Upcoming removal of AMP in Ghost 6.0: What you need to know

We’re removing the AMP integration in Ghost 6.0. Users will begin seeing inline messaging about our intent to remove AMP in upcoming versions of Ghost.

We share some background info and reasons behind removing AMP below.

What’s AMP?

AMP (formerly “Accelerated Mobile Pages”) was initially launched by Google in 2015. It was intended to speed up web page loading on mobile devices. However, advances in web tech and other changes have made AMP irrelevant.

Why is it being removed from Ghost?

  1. Advancements in web dev: Web tech has gotten really good at building lightning-fast web pages, and mobile browsers are much more efficient. These advancements mean that websites can be faster than AMP, making its use unnecessary.
  2. SEO: Initially, Google prioritized AMP in results. However, it’s no longer a ranking factor. This change means websites can achieve good search engine rankings based on overall performance and user experience rather than relying on AMP.
  3. Limitations on design and functionality: To achieve performance benefits, AMP restricts HTML, CSS, and JS usage. This hinders brand identity and site functionality, and, if you were using custom AMP templates, forces you to maintain them in your theme.
  4. User experience: AMP pages are often served from Google’s cache, leading to issues with branding (URLs displaying a Google domain) and potentially creating a disjointed user experience.
  5. Decreased adoption: Many publishers (Vox, Buzzfeed, Washington Post) and websites (Twitter/X, Search Engine Land) have already dropped support for AMP.

The TL;DR here is that we’re dropping AMP because it no longer provides performance or SEO benefits, offers a worse user experience, and diverts our attention away from developing other features.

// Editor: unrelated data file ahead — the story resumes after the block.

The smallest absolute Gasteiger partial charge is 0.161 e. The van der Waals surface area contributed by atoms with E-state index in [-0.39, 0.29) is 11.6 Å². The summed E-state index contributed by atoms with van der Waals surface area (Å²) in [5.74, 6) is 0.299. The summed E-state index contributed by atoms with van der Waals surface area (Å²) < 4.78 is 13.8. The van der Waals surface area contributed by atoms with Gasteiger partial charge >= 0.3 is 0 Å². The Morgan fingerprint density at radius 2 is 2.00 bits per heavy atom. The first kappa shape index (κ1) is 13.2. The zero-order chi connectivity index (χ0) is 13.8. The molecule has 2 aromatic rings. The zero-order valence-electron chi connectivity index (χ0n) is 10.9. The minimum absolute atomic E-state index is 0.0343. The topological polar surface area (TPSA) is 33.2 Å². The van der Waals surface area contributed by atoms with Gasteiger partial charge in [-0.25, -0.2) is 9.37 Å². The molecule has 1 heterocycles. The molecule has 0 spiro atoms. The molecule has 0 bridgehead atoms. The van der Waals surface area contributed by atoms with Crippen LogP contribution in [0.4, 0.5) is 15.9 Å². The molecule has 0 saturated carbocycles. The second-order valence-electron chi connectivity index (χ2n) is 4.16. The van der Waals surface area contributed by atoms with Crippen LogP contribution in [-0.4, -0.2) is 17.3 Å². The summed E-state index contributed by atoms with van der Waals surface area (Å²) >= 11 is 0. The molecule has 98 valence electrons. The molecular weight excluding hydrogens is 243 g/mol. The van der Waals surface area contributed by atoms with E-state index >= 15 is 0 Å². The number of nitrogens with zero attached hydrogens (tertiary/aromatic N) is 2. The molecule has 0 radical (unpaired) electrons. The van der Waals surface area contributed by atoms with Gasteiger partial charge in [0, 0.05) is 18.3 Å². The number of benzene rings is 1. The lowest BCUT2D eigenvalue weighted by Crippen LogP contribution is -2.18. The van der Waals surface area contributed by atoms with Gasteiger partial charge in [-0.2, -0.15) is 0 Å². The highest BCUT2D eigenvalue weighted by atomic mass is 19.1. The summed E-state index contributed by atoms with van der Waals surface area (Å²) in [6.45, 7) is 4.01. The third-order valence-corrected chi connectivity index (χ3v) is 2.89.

What do I need to do?

Nothing at the moment. Check whether AMP is enabled on your site by going to SettingsIntegrationsAMP. Disable AMP now to prepare for the removal in Ghost 6.0.

We’ll provide additional guidance as we approach Ghost 6.0. If you have any additional questions about removing AMP, please share them below.


If we’ve been using it and turn it off, how will that affect site indexing and potential impact for SEO?

All things being equal, you should see no change in SEO. Here are some resources on the question:

With that being said, Ghost sites can be fairly unique, with custom routing, custom themes, or other special configuration options. Therefore, it’s wise to monitor analytics closely after turning off AMP to assess whether any additional changes need to be made.

1 Like

Amen. Amp was a pox on the internet, and I’m happy to see it’s dying.


@RyanF How close are we to Ghost 6.0?

1 Like

No ETA yet. Any updates will be posted to the Forum!


How does this affect Ghost Pro?

I deactivated it long time ago because I often want to see the real page.
My viewers should not have that painful experience with AMP.
Thanks for cleaning up!


“Killed by Google” strikes again :joy:

There’s nothing different here for self-hosters vs Ghost(Pro).

1 Like

That’s great news! ⠀

After disabling AMP, what will happen with existing backlinks using the amp url? Do I need to add redirects for them all?

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